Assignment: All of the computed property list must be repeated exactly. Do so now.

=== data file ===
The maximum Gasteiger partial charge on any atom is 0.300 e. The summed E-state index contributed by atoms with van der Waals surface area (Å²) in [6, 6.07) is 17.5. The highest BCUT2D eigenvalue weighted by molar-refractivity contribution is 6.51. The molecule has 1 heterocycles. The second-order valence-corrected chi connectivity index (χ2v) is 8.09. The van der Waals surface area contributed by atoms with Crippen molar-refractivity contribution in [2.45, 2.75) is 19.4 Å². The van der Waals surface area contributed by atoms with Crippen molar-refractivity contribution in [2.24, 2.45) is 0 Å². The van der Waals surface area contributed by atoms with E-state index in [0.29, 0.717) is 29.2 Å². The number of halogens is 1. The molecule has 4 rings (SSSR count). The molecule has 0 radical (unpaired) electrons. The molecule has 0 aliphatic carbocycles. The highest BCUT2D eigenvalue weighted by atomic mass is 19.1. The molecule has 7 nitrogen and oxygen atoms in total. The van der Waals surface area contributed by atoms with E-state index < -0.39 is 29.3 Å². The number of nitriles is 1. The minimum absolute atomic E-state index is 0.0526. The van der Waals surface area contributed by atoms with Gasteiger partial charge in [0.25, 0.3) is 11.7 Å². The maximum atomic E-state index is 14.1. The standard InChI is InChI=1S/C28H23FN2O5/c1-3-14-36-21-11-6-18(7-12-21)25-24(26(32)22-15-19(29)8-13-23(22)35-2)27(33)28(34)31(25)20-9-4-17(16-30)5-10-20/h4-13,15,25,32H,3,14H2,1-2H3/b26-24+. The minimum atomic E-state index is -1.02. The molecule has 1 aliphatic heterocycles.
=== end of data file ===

The maximum Gasteiger partial charge on any atom is 0.300 e. The summed E-state index contributed by atoms with van der Waals surface area (Å²) in [6, 6.07) is 17.5. The highest BCUT2D eigenvalue weighted by molar-refractivity contribution is 6.51. The molecule has 1 heterocycles. The second-order valence-corrected chi connectivity index (χ2v) is 8.09. The van der Waals surface area contributed by atoms with Crippen molar-refractivity contribution in [2.45, 2.75) is 19.4 Å². The van der Waals surface area contributed by atoms with Crippen molar-refractivity contribution in [2.24, 2.45) is 0 Å². The van der Waals surface area contributed by atoms with E-state index in [0.29, 0.717) is 29.2 Å². The number of halogens is 1. The molecule has 4 rings (SSSR count). The molecule has 0 radical (unpaired) electrons. The molecule has 0 aliphatic carbocycles. The highest BCUT2D eigenvalue weighted by atomic mass is 19.1. The molecule has 7 nitrogen and oxygen atoms in total. The van der Waals surface area contributed by atoms with E-state index < -0.39 is 29.3 Å². The number of nitriles is 1. The minimum absolute atomic E-state index is 0.0526. The van der Waals surface area contributed by atoms with Gasteiger partial charge in [0.25, 0.3) is 11.7 Å². The maximum atomic E-state index is 14.1. The standard InChI is InChI=1S/C28H23FN2O5/c1-3-14-36-21-11-6-18(7-12-21)25-24(26(32)22-15-19(29)8-13-23(22)35-2)27(33)28(34)31(25)20-9-4-17(16-30)5-10-20/h4-13,15,25,32H,3,14H2,1-2H3/b26-24+. The minimum atomic E-state index is -1.02. The molecule has 1 aliphatic heterocycles.